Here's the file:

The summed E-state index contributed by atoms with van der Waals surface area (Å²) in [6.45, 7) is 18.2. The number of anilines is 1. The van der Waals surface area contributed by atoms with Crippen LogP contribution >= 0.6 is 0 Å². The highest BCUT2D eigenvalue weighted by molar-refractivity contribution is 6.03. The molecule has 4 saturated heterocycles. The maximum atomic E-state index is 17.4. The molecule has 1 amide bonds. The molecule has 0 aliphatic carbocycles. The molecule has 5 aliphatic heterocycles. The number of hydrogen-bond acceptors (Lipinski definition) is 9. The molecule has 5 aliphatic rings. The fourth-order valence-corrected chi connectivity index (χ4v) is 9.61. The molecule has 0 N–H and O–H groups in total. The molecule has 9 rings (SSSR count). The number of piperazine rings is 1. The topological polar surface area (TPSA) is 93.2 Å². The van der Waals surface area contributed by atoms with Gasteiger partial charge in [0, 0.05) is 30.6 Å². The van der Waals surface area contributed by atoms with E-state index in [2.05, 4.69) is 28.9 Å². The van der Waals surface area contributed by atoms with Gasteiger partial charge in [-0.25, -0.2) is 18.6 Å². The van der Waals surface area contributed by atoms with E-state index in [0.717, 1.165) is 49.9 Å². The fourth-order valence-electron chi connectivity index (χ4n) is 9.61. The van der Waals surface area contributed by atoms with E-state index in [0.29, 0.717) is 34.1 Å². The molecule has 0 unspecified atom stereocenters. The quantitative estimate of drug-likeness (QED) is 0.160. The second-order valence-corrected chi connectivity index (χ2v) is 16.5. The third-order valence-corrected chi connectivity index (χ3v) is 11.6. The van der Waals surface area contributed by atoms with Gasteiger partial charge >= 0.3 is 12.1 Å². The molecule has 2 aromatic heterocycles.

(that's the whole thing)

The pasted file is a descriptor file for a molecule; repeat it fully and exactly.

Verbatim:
The summed E-state index contributed by atoms with van der Waals surface area (Å²) in [6.45, 7) is 18.2. The number of anilines is 1. The van der Waals surface area contributed by atoms with Crippen LogP contribution >= 0.6 is 0 Å². The highest BCUT2D eigenvalue weighted by molar-refractivity contribution is 6.03. The molecule has 4 saturated heterocycles. The maximum atomic E-state index is 17.4. The molecule has 1 amide bonds. The molecule has 0 aliphatic carbocycles. The molecule has 5 aliphatic heterocycles. The number of hydrogen-bond acceptors (Lipinski definition) is 9. The molecule has 5 aliphatic rings. The fourth-order valence-corrected chi connectivity index (χ4v) is 9.61. The molecule has 0 N–H and O–H groups in total. The molecule has 9 rings (SSSR count). The number of piperazine rings is 1. The topological polar surface area (TPSA) is 93.2 Å². The van der Waals surface area contributed by atoms with Gasteiger partial charge in [0, 0.05) is 30.6 Å². The van der Waals surface area contributed by atoms with E-state index in [2.05, 4.69) is 28.9 Å². The van der Waals surface area contributed by atoms with Gasteiger partial charge in [-0.25, -0.2) is 18.6 Å². The van der Waals surface area contributed by atoms with E-state index in [0.717, 1.165) is 49.9 Å². The fourth-order valence-electron chi connectivity index (χ4n) is 9.61. The van der Waals surface area contributed by atoms with E-state index in [0.29, 0.717) is 34.1 Å². The molecule has 0 unspecified atom stereocenters. The quantitative estimate of drug-likeness (QED) is 0.160. The second-order valence-corrected chi connectivity index (χ2v) is 16.5. The third-order valence-corrected chi connectivity index (χ3v) is 11.6. The van der Waals surface area contributed by atoms with Gasteiger partial charge >= 0.3 is 12.1 Å². The molecule has 2 aromatic heterocycles.